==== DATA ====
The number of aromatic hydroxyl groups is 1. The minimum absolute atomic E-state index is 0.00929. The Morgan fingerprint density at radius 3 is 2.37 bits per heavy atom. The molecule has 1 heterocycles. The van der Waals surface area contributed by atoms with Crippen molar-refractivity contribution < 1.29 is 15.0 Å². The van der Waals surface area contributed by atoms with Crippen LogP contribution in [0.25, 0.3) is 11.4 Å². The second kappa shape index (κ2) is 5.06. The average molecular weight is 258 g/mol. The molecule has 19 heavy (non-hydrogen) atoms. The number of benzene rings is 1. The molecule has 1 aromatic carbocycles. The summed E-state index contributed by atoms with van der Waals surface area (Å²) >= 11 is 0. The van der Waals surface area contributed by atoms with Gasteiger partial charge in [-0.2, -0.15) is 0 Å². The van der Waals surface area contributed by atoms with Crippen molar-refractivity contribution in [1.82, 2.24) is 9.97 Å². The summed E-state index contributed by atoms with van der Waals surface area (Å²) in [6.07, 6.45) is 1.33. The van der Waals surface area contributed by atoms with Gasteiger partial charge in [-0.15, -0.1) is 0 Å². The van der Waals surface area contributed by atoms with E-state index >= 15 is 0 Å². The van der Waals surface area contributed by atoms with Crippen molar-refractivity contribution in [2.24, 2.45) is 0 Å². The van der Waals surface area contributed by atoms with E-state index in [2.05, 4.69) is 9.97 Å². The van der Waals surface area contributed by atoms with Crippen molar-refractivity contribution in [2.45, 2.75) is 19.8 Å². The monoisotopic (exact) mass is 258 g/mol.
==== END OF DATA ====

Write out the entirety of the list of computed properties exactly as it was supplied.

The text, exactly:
The number of aromatic hydroxyl groups is 1. The minimum absolute atomic E-state index is 0.00929. The Morgan fingerprint density at radius 3 is 2.37 bits per heavy atom. The molecule has 1 heterocycles. The van der Waals surface area contributed by atoms with Crippen molar-refractivity contribution < 1.29 is 15.0 Å². The van der Waals surface area contributed by atoms with Crippen LogP contribution in [0.25, 0.3) is 11.4 Å². The second kappa shape index (κ2) is 5.06. The average molecular weight is 258 g/mol. The molecule has 19 heavy (non-hydrogen) atoms. The number of benzene rings is 1. The molecule has 1 aromatic carbocycles. The summed E-state index contributed by atoms with van der Waals surface area (Å²) >= 11 is 0. The van der Waals surface area contributed by atoms with Gasteiger partial charge in [-0.2, -0.15) is 0 Å². The van der Waals surface area contributed by atoms with Crippen molar-refractivity contribution in [1.82, 2.24) is 9.97 Å². The summed E-state index contributed by atoms with van der Waals surface area (Å²) in [6.07, 6.45) is 1.33. The van der Waals surface area contributed by atoms with Gasteiger partial charge in [-0.15, -0.1) is 0 Å². The van der Waals surface area contributed by atoms with E-state index >= 15 is 0 Å². The van der Waals surface area contributed by atoms with Crippen molar-refractivity contribution in [2.24, 2.45) is 0 Å². The van der Waals surface area contributed by atoms with E-state index in [2.05, 4.69) is 9.97 Å². The van der Waals surface area contributed by atoms with Crippen molar-refractivity contribution in [2.45, 2.75) is 19.8 Å². The monoisotopic (exact) mass is 258 g/mol.